On the flip side from rich, the other end of the cocktail spectrum is nailed with comparable skill in the refreshingly light, Dill or no Dill. It’s comprised of gin, cucumber, lemon and dill, of course. Speaking of which, I love the touch they add to the glass with a teeny, tiny clothespin on the rim holding a sprig of fresh dill to the brim.

While we’re on the topic of hooch, the wine list is quite impressive as well, although the majority of the options are a bit steep ($200+), but luckily there are some solid affordable options on the list, even if they’re the minority. Like the Prisoner Cabernet blend (Syrah and Zin both play supporting roles) which I only just discovered days earlier. Great wine and an even better deal.

Firing on all cylinders, the food proves to be every bit as exquisite as its surroundings, plated with an architect’s eye, the presentations keep wowing one after the other, as do the bites. The first being the bread and butter, which might very well be an Ultimate, served warm, right out of the oven with a soft churned, salted butter that melts into every nook and cranny, making it a moral imperative to “get it while it’s hot.”

Going four for four on starters is also great way to get into my good graces, as all of them were shades of fabulous. In fact it was like Sophie’s Choice trying to decide which one was the best. The risotto with chanterelles, crispy veal sweetbreads and lemon confit was an Ultimate, so I tend to lean there, but that should take nothing away from the steak tartar au poirve with horseradish cream and charred onions which was superb. As were the pan seared scallops done up with cauliflower, pickled raisins and burnt butter. The native lobster might’ve been the least amazing of the bunch the more I think about it, but only in terms of flavor, because the presentation stole the show, served over ice, still in the tail, then mixed into an apple, mussel and fennel salad.

In terms of entrees, however, the winner was much more cut and dry. The lamb was the runaway champion, slow cooked and served with spiced eggplant and roasted salsify. Such a mastery of flavors on the fork, you have to stand in awe at the artistry. Following the lamb as a distant second would be the halibut with pink peppercorn sauce, seaweed and a carrot puree. And bringing up the rear was the filet mignon, which is a complete missed opportunity in my opinion (although the fries were good). Skip the steaks. There are so many inventive preparations on the menu that truly showcase the chef’s skill, so why would you ever go for something you could just as easily get at a Smith & Wollensky or Morton’s?

Closing strong, the dessert course also delivered yet another Ultimate, the best tart tatin I’ve had since La Goulue closed down (RIP). It’s made with pink lady apples and topped with Madagascar vanilla ice cream and if I could have children with a dessert it would most likely be this one. The other two desserts didn’t fare as well for me, however. I thought the pistachio soufflé with chocolate ice cream sounded amazing, but somehow fell short in execution, tasting less nutty and more chalky than one would hope. And the grapefruit sorbet with hazelnut streusel and fennel marmalade also proved to be better in theory than in practice.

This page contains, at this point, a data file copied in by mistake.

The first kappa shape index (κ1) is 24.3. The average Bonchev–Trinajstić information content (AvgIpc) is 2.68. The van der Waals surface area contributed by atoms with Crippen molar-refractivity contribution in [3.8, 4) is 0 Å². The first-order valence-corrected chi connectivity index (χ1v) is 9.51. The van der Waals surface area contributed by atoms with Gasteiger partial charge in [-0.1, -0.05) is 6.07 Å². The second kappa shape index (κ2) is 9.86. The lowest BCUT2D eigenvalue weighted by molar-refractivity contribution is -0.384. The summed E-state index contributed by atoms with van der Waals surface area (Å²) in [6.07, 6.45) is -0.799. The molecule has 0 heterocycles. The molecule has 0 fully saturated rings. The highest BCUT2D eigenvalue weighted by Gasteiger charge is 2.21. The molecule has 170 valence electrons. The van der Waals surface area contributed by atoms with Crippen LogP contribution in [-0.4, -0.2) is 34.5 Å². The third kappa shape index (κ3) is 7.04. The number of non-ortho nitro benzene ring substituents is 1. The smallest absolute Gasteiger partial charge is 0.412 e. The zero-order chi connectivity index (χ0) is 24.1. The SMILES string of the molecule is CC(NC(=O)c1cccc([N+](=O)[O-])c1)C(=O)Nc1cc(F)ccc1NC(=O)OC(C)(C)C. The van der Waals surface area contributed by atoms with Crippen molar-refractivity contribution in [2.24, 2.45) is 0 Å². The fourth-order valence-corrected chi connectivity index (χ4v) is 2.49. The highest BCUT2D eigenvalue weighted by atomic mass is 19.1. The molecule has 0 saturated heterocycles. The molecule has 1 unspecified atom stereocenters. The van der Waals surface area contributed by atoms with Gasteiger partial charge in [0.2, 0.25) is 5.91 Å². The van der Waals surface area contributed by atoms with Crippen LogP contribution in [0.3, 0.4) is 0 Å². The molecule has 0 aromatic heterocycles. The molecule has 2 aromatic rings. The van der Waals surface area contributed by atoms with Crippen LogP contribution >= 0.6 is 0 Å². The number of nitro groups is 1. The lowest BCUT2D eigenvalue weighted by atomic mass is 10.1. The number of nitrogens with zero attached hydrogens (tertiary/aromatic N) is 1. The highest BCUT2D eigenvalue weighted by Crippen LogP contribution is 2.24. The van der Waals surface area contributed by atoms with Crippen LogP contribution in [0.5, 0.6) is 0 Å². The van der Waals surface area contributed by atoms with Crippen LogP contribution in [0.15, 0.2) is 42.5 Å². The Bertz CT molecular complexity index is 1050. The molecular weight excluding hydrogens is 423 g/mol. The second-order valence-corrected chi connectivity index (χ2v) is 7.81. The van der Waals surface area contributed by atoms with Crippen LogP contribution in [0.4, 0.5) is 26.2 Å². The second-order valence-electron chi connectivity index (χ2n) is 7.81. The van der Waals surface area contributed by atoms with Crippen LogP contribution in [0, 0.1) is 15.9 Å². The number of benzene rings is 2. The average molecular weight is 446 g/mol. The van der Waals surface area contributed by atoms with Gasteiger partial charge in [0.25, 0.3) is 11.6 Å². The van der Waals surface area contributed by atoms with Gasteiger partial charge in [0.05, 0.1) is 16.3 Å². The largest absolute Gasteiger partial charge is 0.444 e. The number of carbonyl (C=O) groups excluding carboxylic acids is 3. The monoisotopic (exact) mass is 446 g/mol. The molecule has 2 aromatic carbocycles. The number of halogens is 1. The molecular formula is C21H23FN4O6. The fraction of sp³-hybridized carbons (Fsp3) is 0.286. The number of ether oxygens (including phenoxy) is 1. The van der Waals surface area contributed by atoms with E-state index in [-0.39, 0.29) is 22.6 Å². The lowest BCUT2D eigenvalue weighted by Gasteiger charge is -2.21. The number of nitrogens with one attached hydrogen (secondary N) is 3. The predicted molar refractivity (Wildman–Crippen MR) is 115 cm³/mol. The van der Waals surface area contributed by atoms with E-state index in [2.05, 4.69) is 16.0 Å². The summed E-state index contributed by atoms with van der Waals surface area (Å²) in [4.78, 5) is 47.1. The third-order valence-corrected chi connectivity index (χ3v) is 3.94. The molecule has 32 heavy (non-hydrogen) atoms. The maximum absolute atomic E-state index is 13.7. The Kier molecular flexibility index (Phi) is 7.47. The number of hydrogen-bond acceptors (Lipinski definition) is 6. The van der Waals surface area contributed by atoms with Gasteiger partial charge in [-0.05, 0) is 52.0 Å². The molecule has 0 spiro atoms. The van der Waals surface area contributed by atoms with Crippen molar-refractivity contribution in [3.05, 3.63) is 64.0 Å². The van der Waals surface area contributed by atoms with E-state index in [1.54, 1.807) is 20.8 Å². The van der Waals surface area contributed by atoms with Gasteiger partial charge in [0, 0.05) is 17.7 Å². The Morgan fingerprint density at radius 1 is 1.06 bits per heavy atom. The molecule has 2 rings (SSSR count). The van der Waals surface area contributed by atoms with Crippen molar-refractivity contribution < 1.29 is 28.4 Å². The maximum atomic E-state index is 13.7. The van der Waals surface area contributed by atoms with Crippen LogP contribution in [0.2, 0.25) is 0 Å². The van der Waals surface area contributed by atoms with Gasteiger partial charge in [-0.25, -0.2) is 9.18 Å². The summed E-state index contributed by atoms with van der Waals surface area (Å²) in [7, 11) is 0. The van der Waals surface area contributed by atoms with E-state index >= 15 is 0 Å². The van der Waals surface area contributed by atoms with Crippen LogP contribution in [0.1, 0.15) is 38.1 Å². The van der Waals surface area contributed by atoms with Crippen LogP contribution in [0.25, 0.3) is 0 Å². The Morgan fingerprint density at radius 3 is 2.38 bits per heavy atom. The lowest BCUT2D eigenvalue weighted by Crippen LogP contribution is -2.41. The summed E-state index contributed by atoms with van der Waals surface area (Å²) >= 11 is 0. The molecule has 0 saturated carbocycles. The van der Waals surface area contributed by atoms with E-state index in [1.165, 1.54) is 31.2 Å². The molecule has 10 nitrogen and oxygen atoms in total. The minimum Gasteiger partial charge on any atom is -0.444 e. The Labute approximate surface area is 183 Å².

But no place is without its misses and The Clocktower had very few. Surmounting its hype and outshining its next door neighbor Eleven Madison Park. Sure, them’s fightin’ words, but bring it on. I’d be happy to go toe to toe with any dissenting foodies out there who say otherwise. And I’m not just saying that because Clocktower is my new restaurant crush… Okay, that’s exactly why I’m saying it. But so what?

5 teeth

Bellizzi

153 E Main St. Mount Kisco, NY10549 • (914) 241-1200bellizzifood.com

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If you are just going for pizza, be warned that without kids you will likely find this place to be hell on Earth. It’s part arcade, part romper room- oh, and part pizzeria. But if you order delivery, none of that really matters, now does it? All that matters is the food. And to be fair, that’s usually all that matters. After all, I’d rather eat an incredible meal in a hovel than a crappy meal in a castle.

So, shocking as it may be, this garish, kid-laden eyesore actually manages to serve up a pretty mean pie. My favorite being their namesake, the Bellizzi Special with lemon thyme crust, roasted peppers, zucchini, herbs, and a killer sauce- My wife and I were both extremely impressed. Better than 80% of the pies you get in Manhattan.

Beyond that pie, however, the drop off is steep. And if you don’t have kids I strongly urge that you head elsewhere for your pizza-fix. In the immediate area I recommend Old Stone Trattoria or surprisingly Village Social. Both have solid pies, without the cheese… meaning cheesy decor. The pies obviously have cheese.

2 teeth